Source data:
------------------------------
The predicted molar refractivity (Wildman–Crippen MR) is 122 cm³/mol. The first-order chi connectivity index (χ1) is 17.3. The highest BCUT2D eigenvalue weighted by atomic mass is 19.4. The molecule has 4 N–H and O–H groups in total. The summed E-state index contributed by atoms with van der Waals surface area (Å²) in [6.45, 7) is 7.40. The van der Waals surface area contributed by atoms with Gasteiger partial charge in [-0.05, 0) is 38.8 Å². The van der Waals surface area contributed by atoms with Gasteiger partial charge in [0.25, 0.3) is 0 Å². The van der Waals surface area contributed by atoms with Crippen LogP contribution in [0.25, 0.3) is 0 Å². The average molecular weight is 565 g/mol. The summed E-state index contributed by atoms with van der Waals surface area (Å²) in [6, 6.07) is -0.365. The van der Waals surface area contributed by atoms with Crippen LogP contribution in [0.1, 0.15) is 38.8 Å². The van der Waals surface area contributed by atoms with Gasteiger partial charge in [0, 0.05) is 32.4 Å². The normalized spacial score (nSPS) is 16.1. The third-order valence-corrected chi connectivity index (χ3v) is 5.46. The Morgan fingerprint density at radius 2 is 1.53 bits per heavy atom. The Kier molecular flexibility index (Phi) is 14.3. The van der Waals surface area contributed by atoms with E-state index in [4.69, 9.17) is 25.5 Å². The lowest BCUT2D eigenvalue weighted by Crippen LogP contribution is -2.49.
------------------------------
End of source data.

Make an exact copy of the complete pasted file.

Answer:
The predicted molar refractivity (Wildman–Crippen MR) is 122 cm³/mol. The first-order chi connectivity index (χ1) is 17.3. The highest BCUT2D eigenvalue weighted by atomic mass is 19.4. The molecule has 4 N–H and O–H groups in total. The summed E-state index contributed by atoms with van der Waals surface area (Å²) in [6.45, 7) is 7.40. The van der Waals surface area contributed by atoms with Gasteiger partial charge in [-0.05, 0) is 38.8 Å². The van der Waals surface area contributed by atoms with Gasteiger partial charge in [0.25, 0.3) is 0 Å². The van der Waals surface area contributed by atoms with Crippen LogP contribution in [0.25, 0.3) is 0 Å². The average molecular weight is 565 g/mol. The summed E-state index contributed by atoms with van der Waals surface area (Å²) in [6, 6.07) is -0.365. The van der Waals surface area contributed by atoms with Crippen LogP contribution in [0.1, 0.15) is 38.8 Å². The van der Waals surface area contributed by atoms with Gasteiger partial charge in [0, 0.05) is 32.4 Å². The normalized spacial score (nSPS) is 16.1. The third-order valence-corrected chi connectivity index (χ3v) is 5.46. The Morgan fingerprint density at radius 2 is 1.53 bits per heavy atom. The Kier molecular flexibility index (Phi) is 14.3. The van der Waals surface area contributed by atoms with E-state index in [4.69, 9.17) is 25.5 Å². The lowest BCUT2D eigenvalue weighted by Crippen LogP contribution is -2.49.